House of Metternich

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Coat of arms of the Princes of Metternich-Winneburg

The House of Metternich was an old German noble family originating in the Rhineland. The most prominent member was Prince Klemens von Metternich, who was the dominant figure at the Congress of Vienna (1814–1815). As a former reigning house (mediatised), the Metternich family belonged to the small circle of high nobility.


Evolution of the Metternich arms

The family originated as a cadet branch of the lords of Hemmerich (which today is a district of Bornheim, near Bonn). The head of the family rose to the position of hereditary chamberlain of the Elector of Cologne. This branch of the family drew its name from the village of Metternich in Weilerswist, beginning in the 13th century.

By the 16th century, the family had seven distinct branches:


Lothar Friedrich von Metternich-Burscheid (1617–1675), Elector of Mainz

Dieter von Metternich acquired Zievel by marriage in 1494, and came to be ruler of Burscheid. His son, also named Dieter von Metternich (died 1600) styled himself Lord of Mersch and Esch-sur-Sûre. His grandson, Wolfgang Heinrich von Metternich (died 1699) acquired Dodenburg, Neckar, Steinbach, and Densborn. Wolfgang Heinrich von Metternich's brother Lothar Friedrich von Metternich-Burscheid was Elector of Mainz.


A second line of the family, founded by Johann Reinhard Freiherr von Metternich, came to rule Chursdorf. This branch of the family converted to the Protestant faith. Johann Reinhard Freiherr von Metternich's son Ernst von Metternich, made a Graf in 1697, was a soldier in the service of Frederick I of Prussia and a member of the privy council of Brandenburg-Prussia. Ernst von Metternich was involved in the diplomacy that saw Frederick I granted the title King in Prussia, in Prussia's acquisition of Neuchâtel, and in the negotiating of the Treaty of Utrecht in 1713. Ernst von Metternich's brother was a member of the privy council of the Principality of Ansbach and in 1726 became Chancellor of Schwarzburg. He was also an author on questions of theosophy and alchemy.


The Lordship of Winneburg–Beilstein in the Moselle Valley
Lothar von Metternich (1551–1623), Elector of Trier
Franz Georg Karl von Metternich-Winneburg-Beilstein (1746–1818)
Klemens von Metternich (1773–1859)
Princess Pauline von Metternich (1836–1921)

In 1635, the family of the Elector of Trier, Lothar Johann Reinhard von Metternich (1515–1623), acquired the immediate Lordship of Beilstein, which made them free from any other overlord than the emperor, and began styling themselves as Freiherren von Metternich-Winneburg zu Beilstein. Their title was upgraded to Graf in 1679. Lothar Johann Reinhard von Metternich's nephews, Karl von Metternich and Emmerich von Metternich, were opposed to the policies of the Elector of Trier Philipp Christoph von Sötern.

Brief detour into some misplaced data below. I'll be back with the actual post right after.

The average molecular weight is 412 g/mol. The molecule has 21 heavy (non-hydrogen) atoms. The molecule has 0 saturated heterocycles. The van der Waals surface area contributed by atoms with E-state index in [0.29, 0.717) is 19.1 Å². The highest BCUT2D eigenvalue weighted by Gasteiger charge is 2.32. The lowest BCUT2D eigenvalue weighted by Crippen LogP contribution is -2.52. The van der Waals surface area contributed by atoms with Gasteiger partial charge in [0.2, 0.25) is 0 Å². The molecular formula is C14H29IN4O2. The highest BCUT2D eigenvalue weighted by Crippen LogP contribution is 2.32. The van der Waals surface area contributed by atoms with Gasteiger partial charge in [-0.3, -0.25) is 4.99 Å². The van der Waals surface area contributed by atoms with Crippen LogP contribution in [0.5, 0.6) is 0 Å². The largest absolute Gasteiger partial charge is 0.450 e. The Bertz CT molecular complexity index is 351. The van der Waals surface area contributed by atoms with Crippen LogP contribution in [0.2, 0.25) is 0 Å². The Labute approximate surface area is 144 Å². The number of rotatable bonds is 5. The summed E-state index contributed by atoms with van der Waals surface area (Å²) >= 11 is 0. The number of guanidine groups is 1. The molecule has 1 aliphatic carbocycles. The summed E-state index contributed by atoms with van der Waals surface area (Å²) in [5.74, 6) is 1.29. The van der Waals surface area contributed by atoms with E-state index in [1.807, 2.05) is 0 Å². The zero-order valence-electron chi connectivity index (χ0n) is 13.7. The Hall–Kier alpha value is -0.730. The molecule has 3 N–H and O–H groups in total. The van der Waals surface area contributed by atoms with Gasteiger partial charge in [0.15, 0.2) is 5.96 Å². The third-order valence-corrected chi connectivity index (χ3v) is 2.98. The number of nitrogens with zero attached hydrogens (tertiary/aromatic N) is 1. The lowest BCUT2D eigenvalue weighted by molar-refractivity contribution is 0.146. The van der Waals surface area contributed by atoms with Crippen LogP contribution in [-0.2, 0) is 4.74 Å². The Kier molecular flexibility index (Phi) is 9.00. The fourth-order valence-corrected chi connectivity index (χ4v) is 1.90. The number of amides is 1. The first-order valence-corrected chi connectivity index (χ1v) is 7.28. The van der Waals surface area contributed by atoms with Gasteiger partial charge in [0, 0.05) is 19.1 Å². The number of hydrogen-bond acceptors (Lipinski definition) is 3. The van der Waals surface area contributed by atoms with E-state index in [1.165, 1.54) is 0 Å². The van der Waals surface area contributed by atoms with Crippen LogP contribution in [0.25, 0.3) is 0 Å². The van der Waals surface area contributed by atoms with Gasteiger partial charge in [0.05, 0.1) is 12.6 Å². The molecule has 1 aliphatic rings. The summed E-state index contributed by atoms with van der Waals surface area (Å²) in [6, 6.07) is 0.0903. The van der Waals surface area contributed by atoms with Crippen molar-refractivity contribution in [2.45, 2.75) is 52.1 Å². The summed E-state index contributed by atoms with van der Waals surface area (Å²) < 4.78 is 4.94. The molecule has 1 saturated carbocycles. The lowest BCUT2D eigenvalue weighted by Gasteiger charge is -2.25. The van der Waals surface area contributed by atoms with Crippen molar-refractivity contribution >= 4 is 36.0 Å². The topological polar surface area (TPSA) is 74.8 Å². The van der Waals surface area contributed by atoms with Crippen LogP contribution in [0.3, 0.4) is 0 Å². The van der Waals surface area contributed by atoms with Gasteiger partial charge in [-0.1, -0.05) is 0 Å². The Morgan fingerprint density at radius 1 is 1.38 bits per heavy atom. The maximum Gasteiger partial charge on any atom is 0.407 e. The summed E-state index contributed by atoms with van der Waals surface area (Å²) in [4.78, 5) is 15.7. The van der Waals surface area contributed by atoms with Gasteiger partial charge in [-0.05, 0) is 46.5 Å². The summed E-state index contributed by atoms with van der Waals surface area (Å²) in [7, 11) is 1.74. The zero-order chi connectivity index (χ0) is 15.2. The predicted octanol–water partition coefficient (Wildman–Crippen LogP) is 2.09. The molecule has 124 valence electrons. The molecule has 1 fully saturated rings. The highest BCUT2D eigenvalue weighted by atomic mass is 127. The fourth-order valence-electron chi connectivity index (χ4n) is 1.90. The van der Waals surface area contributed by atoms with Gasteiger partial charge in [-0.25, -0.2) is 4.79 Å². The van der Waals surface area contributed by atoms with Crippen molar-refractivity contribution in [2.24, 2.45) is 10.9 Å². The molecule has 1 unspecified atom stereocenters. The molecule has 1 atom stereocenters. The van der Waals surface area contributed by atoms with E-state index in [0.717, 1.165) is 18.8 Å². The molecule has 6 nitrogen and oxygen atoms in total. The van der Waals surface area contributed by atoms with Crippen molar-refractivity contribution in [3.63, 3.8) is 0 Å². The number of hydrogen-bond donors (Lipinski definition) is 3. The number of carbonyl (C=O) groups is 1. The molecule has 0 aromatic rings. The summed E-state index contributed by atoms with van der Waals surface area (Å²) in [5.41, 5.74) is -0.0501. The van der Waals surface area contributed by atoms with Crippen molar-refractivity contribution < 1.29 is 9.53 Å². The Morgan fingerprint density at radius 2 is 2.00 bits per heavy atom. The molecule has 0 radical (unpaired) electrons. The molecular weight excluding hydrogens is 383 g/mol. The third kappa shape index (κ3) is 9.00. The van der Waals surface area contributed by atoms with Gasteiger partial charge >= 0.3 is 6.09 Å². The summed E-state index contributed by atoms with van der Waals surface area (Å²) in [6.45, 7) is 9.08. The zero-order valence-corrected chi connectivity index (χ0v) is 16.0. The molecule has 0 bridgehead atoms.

In 1623–30, the Imperial Quartermaster General, Lothar von Metternich, and his brother Wilhelm purchased the lordships of Lázně Kynžvart and the village of Metternich near Koblenz. Wilhelm's eldest son, Karl Heinrich von Metternich-Winneburg, was Elector of Mainz and Prince-Bishop of Worms in 1679. The younger son, Philip Emmerich von Metternich (d. 1698), was raised to the rank of Graf.

The last Count of Metternich-Winneburg was Franz Georg Karl von Metternich-Winneburg-Beilstein, who lost the ancestral lordship to France by the 1801 Treaty of Lunéville. In compensation, Francis II, Holy Roman Emperor, gave him the secularized Ochsenhausen Abbey and raised him to the rank of Fürst in 1803. Their immediate territories were mediatized by Württemberg in 1806.

His son, Klemens von Metternich, worked in the service of the Austrian Empire; he was a major diplomat at the Congress of Vienna and was Minister-President of Austria from 1821 to 1848. He acquired Schloss Johannisberg in the Rheingau. Klemens' eldest surviving son, Richard von Metternich, was a diplomat and married his half-niece, Pauline Sándor de Szlavnicza (she was the daughter of Richard's half-sister, Eleonore).

Richard and Pauline von Metternich had three daughters, but no sons, so upon the death of Richard, the title of Fürst passed to Richard's half-brother, Paul von Metternich (1834–1906). The title then passed to his son, Klemens Wenzel von Metternich (1869–1930). His son, Paul Alfons von Metternich-Winneburg (1917–1992), was the president of ADAC. He was the last male Metternich, and the title of Fürst became extinct with his death. The situation had forced him to sell his family estate Schloss Johannisberg, with its famous winery, to the Oetker family in 1974.

The family name however passed to Franz Albrecht von Metternich-Sándor (1920–2009), whose mother was a descendant of Klemens von Metternich and who had been adopted by his aunt, Clementine von Metternich-Sándor (1870–1963). Franz Albrecht Metternich-Sándor, the son of Victor III, Duke of Ratibor and Prince of Corvey (a branch of the Princely House of Hohenlohe) inherited his father's titles. Franz Albrecht's eldest son is Viktor Metternich-Sándor (born 1964), who has headed the ducal House of Ratibor and Corvey since his father's death.

Elevations of rank[edit]

Elevations of rank
Rank Grantee Granted on
Freiherr Wolfgang Heinrich von Metternich April 14, 1664
Graf Philipp Emmerich Freiherr von Metternich-Winneburg March 20, 1667
Graf Ernst Freiherr von Metternich-Chursdorf May 28, 1696
Fürst Franz Georg Carl Joseph Johann Nepomuk von Metternich-Winneburg June 30, 1803
Extension of Austrian hereditary princedom Descendants of Franz Georg Carl Joseph Johann Nepomuk von Metternich-Winneburg October 20, 1813
Duke in the Kingdom of Naples Klemens von Metternich August 1, 1818

Prominent members of the House of Metternich[edit]